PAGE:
Why We Should Have ZERO Standardized Tests in Public Schools

This is so important. I do see the need for SAT or ACT tests. That’s fine, and those are optional (in a way, since they are required for college applications). But it would be so much better if we could see every student in school with a breakfast & lunch (especially a breakfast served longer in the morning…), school supplies, backpacks, winter coats, etc. That doesn’t solve the poverty at home, but it can help. Stop focusing on the high stakes/high stress tests and start trusting teachers. We see the students daily. We know they struggle. Let us give individualised attention based on mastery of the content; not train them to test. Testing isn’t going to give them the skills they need in college and careers. Knowing how to think, how to question, how to research, and how to solve problems (yes, I’m starting a coding club, watch here for details .http://www.donorschoose.org/allegradambruoso/ ), is what is going to get them to succeed in life.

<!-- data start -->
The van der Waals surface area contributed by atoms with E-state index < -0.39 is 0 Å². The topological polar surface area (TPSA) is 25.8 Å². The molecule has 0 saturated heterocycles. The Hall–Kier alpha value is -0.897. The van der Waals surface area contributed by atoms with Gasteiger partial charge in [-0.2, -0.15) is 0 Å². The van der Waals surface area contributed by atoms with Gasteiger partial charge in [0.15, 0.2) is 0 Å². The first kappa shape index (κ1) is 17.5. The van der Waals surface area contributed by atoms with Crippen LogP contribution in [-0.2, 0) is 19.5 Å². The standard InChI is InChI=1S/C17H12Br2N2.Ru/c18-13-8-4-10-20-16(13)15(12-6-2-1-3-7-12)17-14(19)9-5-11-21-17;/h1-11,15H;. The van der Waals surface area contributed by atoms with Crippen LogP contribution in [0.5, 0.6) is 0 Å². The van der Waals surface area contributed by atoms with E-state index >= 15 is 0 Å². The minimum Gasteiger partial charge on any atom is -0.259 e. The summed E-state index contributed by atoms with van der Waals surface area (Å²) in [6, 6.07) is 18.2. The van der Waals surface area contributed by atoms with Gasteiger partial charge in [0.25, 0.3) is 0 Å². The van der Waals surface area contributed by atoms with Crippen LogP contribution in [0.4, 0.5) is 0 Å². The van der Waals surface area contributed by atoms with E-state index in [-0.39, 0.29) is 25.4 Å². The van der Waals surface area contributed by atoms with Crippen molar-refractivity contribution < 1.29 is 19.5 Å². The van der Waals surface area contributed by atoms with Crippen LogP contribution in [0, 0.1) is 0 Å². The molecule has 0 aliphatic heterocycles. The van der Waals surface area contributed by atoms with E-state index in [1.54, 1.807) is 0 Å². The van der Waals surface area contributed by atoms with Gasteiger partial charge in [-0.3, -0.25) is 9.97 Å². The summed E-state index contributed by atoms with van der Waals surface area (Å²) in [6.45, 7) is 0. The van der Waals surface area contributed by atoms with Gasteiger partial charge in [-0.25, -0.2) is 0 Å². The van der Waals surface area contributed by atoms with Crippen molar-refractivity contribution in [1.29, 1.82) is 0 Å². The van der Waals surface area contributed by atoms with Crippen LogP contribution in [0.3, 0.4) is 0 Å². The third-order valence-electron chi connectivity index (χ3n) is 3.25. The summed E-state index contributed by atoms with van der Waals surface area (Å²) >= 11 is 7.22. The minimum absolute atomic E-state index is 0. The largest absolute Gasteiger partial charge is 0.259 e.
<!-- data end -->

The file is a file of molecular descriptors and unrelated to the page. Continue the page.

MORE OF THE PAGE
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That’s the number.

No annual testing. No grade span testing. Not even one measly graduation requirement.


We need exactly ZERO standardized tests in our public schools.

I know that sounds extreme. We’ve been testing our children like it was the only thing of academic value for more than a decade. When the question finally arises – how many tests do we need? – it can sound radical to say “none.”

But that’s the right answer.

And finally Congress is asking the right question.

The U.S. Senate is holding hearings to rewrite the Elementary and Secondary Education Act (ESEA) – the federal law that governs K-12 schools. One of the biggest issues at stake is exactly this – how many standardized tests should we give students?

Sen. Lamar Alexander – head of the Senate Education Committee – is asking the public to email testimony to FixingNCLB@help.senate.gov

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1 Comment

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One response to “Why We Should Have ZERO Standardized Tests in Public Schools

  1. Thanks for reblogging my post. Just an FYI – there are more than 800 colleges that don’t require you to take the SAT test – and the number is growing.

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